The funeral for Queen Elizabeth II—who died on September 8 at 96, ending her 70-year reign—attracted at least 750,000 mourners who came to pay to respect to Britain's longest reigning monarch.
Heads of state and dignitaries from around the world came to the funeral.
So too did celebrities like Killing Eve actress Sandra Oh. English footballer David Beckham waited in a queue for hours at a time to file past the late Queen's coffin.
Among the less famous people there were twins Lisa and Louise Burns.
In case you don't know who they are, you probably remember their faces.
They played the twin daughters of the murderous Delbert Grady in Stanley Kubrick's classic horror film The Shining, a loose adaptation of the novel by Stephen King.
They look like this now and manage the joint Twitter account @Shining_twins.
The Burns sisters joined the queue to pay their respects to the late Queen, documenting their progress all the while.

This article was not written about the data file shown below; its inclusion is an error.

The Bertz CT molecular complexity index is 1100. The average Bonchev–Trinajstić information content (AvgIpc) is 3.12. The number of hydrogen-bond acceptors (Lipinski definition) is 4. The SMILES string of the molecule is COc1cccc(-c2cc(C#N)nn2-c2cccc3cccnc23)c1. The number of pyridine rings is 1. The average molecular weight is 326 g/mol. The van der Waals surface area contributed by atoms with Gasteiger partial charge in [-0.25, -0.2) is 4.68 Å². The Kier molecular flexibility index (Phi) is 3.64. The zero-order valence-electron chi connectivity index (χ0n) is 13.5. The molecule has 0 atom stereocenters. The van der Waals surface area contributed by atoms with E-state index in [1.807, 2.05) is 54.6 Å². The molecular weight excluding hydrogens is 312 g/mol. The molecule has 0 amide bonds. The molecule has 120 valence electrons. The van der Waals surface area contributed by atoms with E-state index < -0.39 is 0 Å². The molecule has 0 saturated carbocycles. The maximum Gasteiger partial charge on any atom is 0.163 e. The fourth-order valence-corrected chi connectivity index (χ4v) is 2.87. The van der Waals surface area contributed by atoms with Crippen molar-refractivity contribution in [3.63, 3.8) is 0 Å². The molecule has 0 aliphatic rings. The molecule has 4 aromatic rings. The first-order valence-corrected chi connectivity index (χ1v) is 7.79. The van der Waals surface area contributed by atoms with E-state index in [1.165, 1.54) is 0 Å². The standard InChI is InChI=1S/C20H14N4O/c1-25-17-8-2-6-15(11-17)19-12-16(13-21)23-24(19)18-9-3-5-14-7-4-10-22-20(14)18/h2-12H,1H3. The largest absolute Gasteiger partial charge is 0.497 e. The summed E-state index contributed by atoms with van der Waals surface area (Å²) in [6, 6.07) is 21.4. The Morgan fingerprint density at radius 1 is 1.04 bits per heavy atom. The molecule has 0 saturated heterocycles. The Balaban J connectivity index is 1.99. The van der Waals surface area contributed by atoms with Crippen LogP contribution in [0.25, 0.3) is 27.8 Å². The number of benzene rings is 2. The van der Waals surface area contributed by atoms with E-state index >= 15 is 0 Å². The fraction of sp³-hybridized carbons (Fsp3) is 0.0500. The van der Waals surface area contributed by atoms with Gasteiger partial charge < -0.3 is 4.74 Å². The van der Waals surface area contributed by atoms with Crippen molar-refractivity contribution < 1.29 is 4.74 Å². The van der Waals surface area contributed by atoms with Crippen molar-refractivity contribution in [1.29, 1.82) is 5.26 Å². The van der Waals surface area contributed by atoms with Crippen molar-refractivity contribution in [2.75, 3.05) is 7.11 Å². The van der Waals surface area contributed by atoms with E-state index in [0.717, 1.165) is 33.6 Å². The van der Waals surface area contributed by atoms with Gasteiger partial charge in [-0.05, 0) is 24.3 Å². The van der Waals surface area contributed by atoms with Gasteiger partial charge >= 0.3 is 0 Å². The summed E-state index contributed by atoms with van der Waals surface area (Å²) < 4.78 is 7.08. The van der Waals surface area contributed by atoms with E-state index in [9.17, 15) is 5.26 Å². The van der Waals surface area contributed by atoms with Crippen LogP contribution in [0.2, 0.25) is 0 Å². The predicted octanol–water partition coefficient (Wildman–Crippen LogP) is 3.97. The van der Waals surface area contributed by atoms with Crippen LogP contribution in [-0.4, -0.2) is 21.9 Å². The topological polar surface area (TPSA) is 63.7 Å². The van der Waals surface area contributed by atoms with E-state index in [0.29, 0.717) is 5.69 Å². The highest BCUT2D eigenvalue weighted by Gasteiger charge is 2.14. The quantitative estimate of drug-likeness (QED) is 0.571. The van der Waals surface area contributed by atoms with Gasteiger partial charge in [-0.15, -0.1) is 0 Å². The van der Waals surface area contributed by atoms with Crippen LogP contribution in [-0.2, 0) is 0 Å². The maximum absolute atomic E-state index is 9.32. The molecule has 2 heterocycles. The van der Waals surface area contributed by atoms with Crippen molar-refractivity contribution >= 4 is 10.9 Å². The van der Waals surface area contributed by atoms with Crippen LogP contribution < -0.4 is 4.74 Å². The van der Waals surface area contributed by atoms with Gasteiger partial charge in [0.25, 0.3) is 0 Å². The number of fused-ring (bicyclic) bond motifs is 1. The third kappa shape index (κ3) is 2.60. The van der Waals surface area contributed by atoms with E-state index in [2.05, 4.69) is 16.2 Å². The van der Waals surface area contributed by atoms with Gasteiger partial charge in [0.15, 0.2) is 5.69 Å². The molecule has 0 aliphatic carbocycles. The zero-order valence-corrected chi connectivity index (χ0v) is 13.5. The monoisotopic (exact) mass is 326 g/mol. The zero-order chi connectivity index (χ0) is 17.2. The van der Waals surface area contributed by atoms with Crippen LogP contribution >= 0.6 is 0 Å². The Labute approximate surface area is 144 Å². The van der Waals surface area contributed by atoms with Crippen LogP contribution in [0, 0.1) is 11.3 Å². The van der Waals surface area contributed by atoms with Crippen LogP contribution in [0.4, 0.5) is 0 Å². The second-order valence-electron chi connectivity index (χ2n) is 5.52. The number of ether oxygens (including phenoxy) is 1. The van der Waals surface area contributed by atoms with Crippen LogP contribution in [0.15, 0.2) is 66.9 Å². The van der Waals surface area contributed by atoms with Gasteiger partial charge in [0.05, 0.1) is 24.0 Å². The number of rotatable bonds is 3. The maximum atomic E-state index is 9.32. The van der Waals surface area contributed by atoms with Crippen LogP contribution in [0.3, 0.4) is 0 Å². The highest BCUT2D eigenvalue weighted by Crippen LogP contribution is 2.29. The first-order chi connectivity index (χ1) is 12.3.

They even showed off their matching armbands.
Horror fans ate it up and even made a few very appropriate jokes.
The moment the Grady sisters show up in The Shining remains one of the more subtle and creepy moments in the film, coming just as Danny Torrance (played by child actor Danny Lloyd) begins to become more aware of the Overlook Hotel's sinister power and influence.
Killed by their father—whose madness foreshadows the mental breakdown Jack Torrance (played by Jack Nicholson) experiences over the course of the film—the Grady sisters are just two characters in the menagerie of ghostly apparitions that haunt the hotel.
You can watch the classic moment below.
The Shining (1980) - Come Play With Us Scene (2/7) | Movieclipswww.youtube.com
The Burns sisters have since left Hollywood though they have embraced the notoriety of The Shining and attended numerous horror conventions. Lisa Burns is a lawyer and Louise Burns is a published scientist and researcher.
Several years ago, they told Cosmopolitan that they recited their lines for the film until they could speak them in unison and in an "otherworldly voice." They recalled loving the experience of working on the film and said their parents and the cast and crew took care of them, making sure they weren't traumatized by the film's horrific subject matter.